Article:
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UN council split on Iran missile tests

Updated: 2013-07-17 07:37
( Agencies in United Nations and Beijing)

A United Nations Security Council committee is split over whether Iran's missile tests last year violated UN sanctions imposed on Teheran because of its nuclear and ballistic missile programs, Australia's UN envoy said on Monday.

That division effectively rules out any expansion of sanctions against Teheran over the tests for the time being, UN envoys said on condition of anonymity.

Diplomats said it was Russia, backed by China, that refused to declare Teheran's missile launches a violation of the UN restrictions, as a UN Panel of Experts on Iran said was the case, Reuters reported.

A Russian delegate explained Moscow's position to the Security Council, saying "hasty conclusions not based on facts must be avoided".

A Chinese delegate reiterated Beijing's stance: "We are not in favor of additional pressure or new sanctions against Iran."

Analysts said new sanctions would be ineffective in resolving Iran's nuclear issue, especially during a time when the country has shown a willingness to cooperate with the international community.

Li Guofu, director of the Center for Middle East Studies at the China Institute of International Studies, said, "It is not appropriate to impose new sanctions on Teheran since there is no evidence that the country is developing nuclear weapons".

He said there will be a new opportunity to resolve the nuclear issue because Iran's president-elect, Hassan Rouhani, who will take office next month, has said that Iran will be more transparent and cooperative.

"Sanctions at such a time will not be helpful in promoting Iran's cooperation with the international community," Li said.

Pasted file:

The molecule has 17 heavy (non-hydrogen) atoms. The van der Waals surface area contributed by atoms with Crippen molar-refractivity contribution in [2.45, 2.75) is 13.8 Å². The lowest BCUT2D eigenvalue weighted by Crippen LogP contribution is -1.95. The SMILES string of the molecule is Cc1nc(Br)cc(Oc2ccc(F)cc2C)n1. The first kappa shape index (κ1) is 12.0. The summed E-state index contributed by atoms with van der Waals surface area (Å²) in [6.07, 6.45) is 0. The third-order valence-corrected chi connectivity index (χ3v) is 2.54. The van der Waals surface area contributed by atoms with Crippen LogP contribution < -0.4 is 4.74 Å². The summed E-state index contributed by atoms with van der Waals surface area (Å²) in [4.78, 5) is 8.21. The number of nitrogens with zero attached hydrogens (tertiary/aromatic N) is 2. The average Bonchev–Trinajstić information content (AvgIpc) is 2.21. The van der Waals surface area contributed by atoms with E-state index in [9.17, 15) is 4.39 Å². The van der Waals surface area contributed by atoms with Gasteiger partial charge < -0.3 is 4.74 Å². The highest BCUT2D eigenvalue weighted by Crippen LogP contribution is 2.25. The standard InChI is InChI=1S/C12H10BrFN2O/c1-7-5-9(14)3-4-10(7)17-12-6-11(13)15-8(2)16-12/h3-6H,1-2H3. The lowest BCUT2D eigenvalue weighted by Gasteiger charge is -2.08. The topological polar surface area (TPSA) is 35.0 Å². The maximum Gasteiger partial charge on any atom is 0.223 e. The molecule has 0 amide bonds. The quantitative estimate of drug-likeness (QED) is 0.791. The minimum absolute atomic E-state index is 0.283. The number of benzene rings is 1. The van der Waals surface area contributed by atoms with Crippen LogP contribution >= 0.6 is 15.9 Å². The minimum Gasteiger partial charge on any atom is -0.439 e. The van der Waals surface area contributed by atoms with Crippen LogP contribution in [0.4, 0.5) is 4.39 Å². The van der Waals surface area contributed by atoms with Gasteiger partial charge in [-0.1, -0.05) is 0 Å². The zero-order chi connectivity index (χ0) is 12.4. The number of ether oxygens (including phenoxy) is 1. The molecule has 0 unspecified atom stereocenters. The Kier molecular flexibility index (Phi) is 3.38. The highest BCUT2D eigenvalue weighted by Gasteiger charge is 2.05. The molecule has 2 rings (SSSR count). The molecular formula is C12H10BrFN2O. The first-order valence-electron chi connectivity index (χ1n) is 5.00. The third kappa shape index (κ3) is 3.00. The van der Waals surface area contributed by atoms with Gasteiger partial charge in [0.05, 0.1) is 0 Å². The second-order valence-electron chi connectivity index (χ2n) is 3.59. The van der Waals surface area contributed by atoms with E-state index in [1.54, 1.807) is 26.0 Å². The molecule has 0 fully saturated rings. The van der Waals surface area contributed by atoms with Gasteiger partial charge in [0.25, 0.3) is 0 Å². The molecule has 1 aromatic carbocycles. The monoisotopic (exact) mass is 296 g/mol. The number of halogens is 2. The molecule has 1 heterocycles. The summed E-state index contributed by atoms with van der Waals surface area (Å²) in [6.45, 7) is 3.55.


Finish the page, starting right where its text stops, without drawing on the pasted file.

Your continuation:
Iran rejects allegations by the United States and its European allies that it is developing atomic weapons capability. It says the UN sanctions against it are illegal and refuses to comply with them.

As long as the sanctions committee remains divided, it will be difficult for the Security Council to add names of any Iranian individuals or entities linked to the missile tests, Security Council diplomats said on condition of anonymity.

US Ambassador to the UN Rosemary DiCarlo told reporters, "We're disappointed that the (Iran sanctions) committee was unable in this case to state the obvious".

"There is nothing ambiguous about the ban imposed by the Security Council on such ... missile launches," she said. "Most of the Security Council members agree with us on this issue."

Australia's UN Ambassador Gary Quinlan, chairman of the Iran sanctions committee, told the council that "a number of committee members expressed the view ... that the launches constituted a clear violation of (UN sanctions) and that therefore all member states should redouble their efforts to implement ballistic missile-related sanctions on Iran".

"At this stage some committee members cannot share this view," he added in his latest three-month report to the council.

The tests involved the launch of Iranian Shahab missiles in July 2012 during the "Great Prophet 7" military exercises.

"These included launches of the Shahab 1 and 3, Zelzal, Fateh-110 and Tondar missiles, as well as an anti-ship ballistic missile, the Khalij Fars," the Iran Panel of Experts said in its May report to the Iran sanctions committee.

The panel said those exercises were conducted by the Aerospace Force of the Islamic Revolutionary Guard Corps.

Reuters-China Daily

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